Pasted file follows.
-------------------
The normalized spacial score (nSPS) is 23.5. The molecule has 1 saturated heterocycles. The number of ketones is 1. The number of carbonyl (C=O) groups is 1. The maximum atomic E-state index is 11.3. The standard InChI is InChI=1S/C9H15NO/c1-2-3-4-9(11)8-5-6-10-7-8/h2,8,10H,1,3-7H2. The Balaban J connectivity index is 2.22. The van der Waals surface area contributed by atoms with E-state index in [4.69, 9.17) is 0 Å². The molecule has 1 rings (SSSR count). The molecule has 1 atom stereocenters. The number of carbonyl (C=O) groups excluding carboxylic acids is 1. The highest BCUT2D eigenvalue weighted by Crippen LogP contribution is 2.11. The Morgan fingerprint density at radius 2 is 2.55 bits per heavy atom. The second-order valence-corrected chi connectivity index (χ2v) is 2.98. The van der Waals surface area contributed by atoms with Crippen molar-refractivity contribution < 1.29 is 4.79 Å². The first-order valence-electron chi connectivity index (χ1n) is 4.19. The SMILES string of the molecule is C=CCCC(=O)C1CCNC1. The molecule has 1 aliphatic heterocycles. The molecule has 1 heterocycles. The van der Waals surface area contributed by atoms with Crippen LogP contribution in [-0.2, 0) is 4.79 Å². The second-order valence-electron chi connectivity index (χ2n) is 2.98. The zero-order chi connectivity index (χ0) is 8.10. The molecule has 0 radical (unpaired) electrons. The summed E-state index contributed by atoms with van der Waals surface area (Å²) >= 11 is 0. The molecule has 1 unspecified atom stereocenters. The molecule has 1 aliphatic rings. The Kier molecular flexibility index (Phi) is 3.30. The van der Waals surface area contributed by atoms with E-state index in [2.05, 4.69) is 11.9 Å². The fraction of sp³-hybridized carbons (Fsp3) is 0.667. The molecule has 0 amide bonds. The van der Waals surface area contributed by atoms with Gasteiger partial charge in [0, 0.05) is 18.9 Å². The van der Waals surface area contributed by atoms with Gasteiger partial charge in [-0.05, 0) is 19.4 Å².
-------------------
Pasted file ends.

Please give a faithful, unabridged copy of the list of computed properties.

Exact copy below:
The normalized spacial score (nSPS) is 23.5. The molecule has 1 saturated heterocycles. The number of ketones is 1. The number of carbonyl (C=O) groups is 1. The maximum atomic E-state index is 11.3. The standard InChI is InChI=1S/C9H15NO/c1-2-3-4-9(11)8-5-6-10-7-8/h2,8,10H,1,3-7H2. The Balaban J connectivity index is 2.22. The van der Waals surface area contributed by atoms with E-state index in [4.69, 9.17) is 0 Å². The molecule has 1 rings (SSSR count). The molecule has 1 atom stereocenters. The number of carbonyl (C=O) groups excluding carboxylic acids is 1. The highest BCUT2D eigenvalue weighted by Crippen LogP contribution is 2.11. The Morgan fingerprint density at radius 2 is 2.55 bits per heavy atom. The second-order valence-corrected chi connectivity index (χ2v) is 2.98. The van der Waals surface area contributed by atoms with Crippen molar-refractivity contribution < 1.29 is 4.79 Å². The first-order valence-electron chi connectivity index (χ1n) is 4.19. The SMILES string of the molecule is C=CCCC(=O)C1CCNC1. The molecule has 1 aliphatic heterocycles. The molecule has 1 heterocycles. The van der Waals surface area contributed by atoms with Crippen LogP contribution in [-0.2, 0) is 4.79 Å². The second-order valence-electron chi connectivity index (χ2n) is 2.98. The zero-order chi connectivity index (χ0) is 8.10. The molecule has 0 radical (unpaired) electrons. The summed E-state index contributed by atoms with van der Waals surface area (Å²) >= 11 is 0. The molecule has 1 unspecified atom stereocenters. The molecule has 1 aliphatic rings. The Kier molecular flexibility index (Phi) is 3.30. The van der Waals surface area contributed by atoms with E-state index in [2.05, 4.69) is 11.9 Å². The fraction of sp³-hybridized carbons (Fsp3) is 0.667. The molecule has 0 amide bonds. The van der Waals surface area contributed by atoms with Gasteiger partial charge in [0, 0.05) is 18.9 Å². The van der Waals surface area contributed by atoms with Gasteiger partial charge in [-0.05, 0) is 19.4 Å².